You’ll see Andre Burakovsky’s goal being referred to as a goal of the year candidate, because A) it was very pretty, and B) hockey writers have a distinct lack of pithy descriptors for really good goals. It’s sort of silly, because there’s no actual official “goal of the year” award! But at least it makes more sense to do this now, in April, when we know what the competition for the nonexistent award looks like, than to do it in October. And now that my early-morning qualming has sucked any possible joy out of watching Burakovsky’s goal, here it is!
My highest praise is that at full speed, you can’t even tell what Burakovsky did to Blues defenseman Vince Dunn, beyond utterly undressing him (metaphorically). On the replay, though, you see he went between his own legs before beating Jake Allen high. Burakovsky wasn’t even totally sure about it.
“I was just trying to get a puck around him,” Burakovsky said. “I wasn’t really thinking too much. It just happened. It worked out pretty good. I got lucky on the shot, too.”
It proved the game-winner in Washington’s 4-2 victory over St. Louis, which is a curious result because the Blues needed this game desperately and the Capitals not at all. St. Louis is one point back of Colorado for the West’s second wild card, with a game in hand. The Caps, meanwhile, clinched the Metro on Sunday and were resting some banged-up players and giving minutes to some young guys.
Washington enters the playoffs with a slightly different vibe from recent years, and given their run of disappointing postseasons, that can only be a good thing. (Every spring I taunt the Capitals fans in my life by telling them “The Caps look really good this year! Maybe this time will be different!”)
For one, the expectations aren’t so high. There was no Presidents’ Trophy this year, and D.C. will have the lowest point total of any division winner. Sure, maybe that means this team isn’t as good as previous editions, but fat lot of good that’s historically done them. This team won’t necessarily be expected to go further than the second round, and certainly wouldn’t be a favorite against Boston or Tampa, but this is not exactly a team that’s performed well as the favorite in recent years. If pressure is a real thing—it is—maybe this year’s roster will be able to play their game without feeling it.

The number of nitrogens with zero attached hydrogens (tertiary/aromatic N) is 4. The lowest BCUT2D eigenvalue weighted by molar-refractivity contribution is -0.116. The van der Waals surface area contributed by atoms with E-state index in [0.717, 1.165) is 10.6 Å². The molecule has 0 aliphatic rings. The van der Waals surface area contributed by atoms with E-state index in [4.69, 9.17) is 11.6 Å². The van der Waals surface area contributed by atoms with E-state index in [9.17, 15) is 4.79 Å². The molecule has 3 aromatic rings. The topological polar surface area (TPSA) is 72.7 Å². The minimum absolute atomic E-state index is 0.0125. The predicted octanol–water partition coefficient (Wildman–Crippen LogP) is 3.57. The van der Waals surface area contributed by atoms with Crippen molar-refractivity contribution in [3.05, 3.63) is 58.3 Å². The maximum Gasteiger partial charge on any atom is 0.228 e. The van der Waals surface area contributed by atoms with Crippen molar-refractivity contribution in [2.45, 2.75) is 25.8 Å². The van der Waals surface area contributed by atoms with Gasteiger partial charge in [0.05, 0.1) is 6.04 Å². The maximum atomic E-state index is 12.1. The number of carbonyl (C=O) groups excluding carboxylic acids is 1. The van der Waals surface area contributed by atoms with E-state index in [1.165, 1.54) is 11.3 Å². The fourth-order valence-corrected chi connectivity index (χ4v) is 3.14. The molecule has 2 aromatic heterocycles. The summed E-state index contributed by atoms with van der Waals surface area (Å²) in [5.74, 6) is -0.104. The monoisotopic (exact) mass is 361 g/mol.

For another, there’s going to be a different goalie this year. Philipp Grubauer is nominally the backup, but he’s played significantly better than Braden Holtby this season, with a .925 save percentage to Holtby’s sub-league average .908—despite this sexy double save last night. The only possibly logic for starting Holtby is his playoff experience, which isn’t much of an argument, because Holtby has been the man for the last five Washington playoff runs, all of which ended in the second round or earlier. (Holtby’s actually been perfectly fine in playoff action, where play generally tightens up, so you can’t blame him over the skaters. Though he was certainly knocked around last year.)
Grubauer, the 26-year-old German, has been better in every stat, fancy or otherwise, and it’d be a huge shock not to see him in net for Game 1. But his leash probably won’t be very long; this definitely feels like one of those teams that could go back and forth with its netminders during a playoff run. Which would imply a deep run. Which would be quite a new look for the Caps.